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True to the motto “Higher, faster, further”, my “after-work rounds” with the velomobile have become longer and faster in recent months. Inspired by tour reports and videos of events like PBP (Paris-Brest-Paris) or LEL (London – Edinburgh – London), I had tasted blood and wanted to ride my first 200km brevet.

I had already registered in April for the test in September; however, because of Corona it was always unclear whether it could take place.

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Brevet? Randonneur? What does it mean?

The term brevet (French for “test”) has been used since at least 1921 in connection with long-distance rides organised according to the regulations of the Audax Club Parisien. It refers to a “kilometre test” in which a cyclist demonstrates that he or she can cover a given distance under his or her own steam within a set period of time without outside help.

Despite their sporting character, brevets are explicitly not races! Most participants only want to complete the route within the time limit, they do not set great store by fast times. Many riders also use brevets to talk to like-minded people during the ride and the breaks. Or to put it another way: This is about togetherness and not competition!

The premier event is the 1,230 km Paris-Brest-Paris (PBP) cycle ride, organised by the Audax Club Parisien every four years in August, most recently in 2019. The special nature of this brevet stems from the atmosphere created by over 6,000 participants. In addition, local residents along the route offer participants round-the-clock support in the form of food and drinks, and the route is fully signposted. Meals and bike spares are sold at many checkpoints, and there are showers and basic sleeping facilities. To qualify, you must have completed 200km, 300km, 400km and 600km brevets in the same calendar year as PBP.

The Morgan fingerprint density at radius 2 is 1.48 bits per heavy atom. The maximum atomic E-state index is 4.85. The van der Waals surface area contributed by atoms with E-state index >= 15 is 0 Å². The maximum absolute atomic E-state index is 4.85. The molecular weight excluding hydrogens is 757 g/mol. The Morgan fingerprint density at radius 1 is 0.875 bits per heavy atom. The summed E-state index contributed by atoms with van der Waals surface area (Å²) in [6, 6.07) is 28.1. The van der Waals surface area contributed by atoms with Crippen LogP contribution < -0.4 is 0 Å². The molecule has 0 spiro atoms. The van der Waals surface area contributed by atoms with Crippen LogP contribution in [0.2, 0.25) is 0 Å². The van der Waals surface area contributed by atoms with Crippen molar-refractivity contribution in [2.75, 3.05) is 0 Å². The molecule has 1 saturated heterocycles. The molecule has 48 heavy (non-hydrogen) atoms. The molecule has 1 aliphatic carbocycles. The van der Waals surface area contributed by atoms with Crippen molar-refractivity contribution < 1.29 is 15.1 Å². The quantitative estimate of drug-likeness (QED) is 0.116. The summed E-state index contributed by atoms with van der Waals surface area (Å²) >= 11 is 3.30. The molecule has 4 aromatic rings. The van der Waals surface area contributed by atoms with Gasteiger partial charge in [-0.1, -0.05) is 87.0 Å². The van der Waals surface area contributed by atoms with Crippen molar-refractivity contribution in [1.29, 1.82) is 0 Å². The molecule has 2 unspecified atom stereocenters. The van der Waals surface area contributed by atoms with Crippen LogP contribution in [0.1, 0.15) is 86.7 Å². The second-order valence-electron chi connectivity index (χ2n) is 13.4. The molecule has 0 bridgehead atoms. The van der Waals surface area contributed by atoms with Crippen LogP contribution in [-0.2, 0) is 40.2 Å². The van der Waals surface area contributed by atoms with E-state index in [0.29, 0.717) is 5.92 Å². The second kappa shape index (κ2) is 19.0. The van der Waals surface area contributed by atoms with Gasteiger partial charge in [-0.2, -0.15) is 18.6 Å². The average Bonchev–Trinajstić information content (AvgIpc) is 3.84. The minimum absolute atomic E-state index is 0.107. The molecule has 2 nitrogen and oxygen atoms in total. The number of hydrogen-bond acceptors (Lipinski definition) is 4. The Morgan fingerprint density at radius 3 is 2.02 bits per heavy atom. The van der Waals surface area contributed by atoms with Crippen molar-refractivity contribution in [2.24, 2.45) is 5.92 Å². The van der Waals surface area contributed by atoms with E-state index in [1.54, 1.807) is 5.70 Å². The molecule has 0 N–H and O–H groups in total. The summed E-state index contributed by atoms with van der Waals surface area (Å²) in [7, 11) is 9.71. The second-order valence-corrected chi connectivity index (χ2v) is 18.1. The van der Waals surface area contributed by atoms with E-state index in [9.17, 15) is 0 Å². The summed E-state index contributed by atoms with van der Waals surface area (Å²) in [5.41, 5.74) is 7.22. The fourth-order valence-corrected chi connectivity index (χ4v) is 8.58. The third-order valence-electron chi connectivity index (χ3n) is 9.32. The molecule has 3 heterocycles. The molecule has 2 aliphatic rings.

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Why do you do something like that?

Of course, friends and colleagues heard about my project and regularly asked: "Why do you do that?" or "Why do you want to cycle hundreds of kilometres at a stretch?" or "Isn't that totally boring?"

Probably because cycling is my passion, because "I can do it", because I want to prove something to myself and because I have the ambition to cover such a distance with my own strength. As a non-athlete you won't understand that anyway! I can live with that 😉


There's actually not much to report, except that I had already registered for this event in September in spring. I generally try to keep fit by cycling and running, but apart from that there is no special training to prepare. For a few weeks now, I have been paying more attention to my diet and have declared war on the "Corona fat"; but that was due anyway.

Of course I had checked my velomobile, but that's all. The difference in distance between my normal tours (between 70 and 100km) and the "small brevet" with its 200km is not that big. I had a little more food with me ... Everything else can be bought on the way if necessary.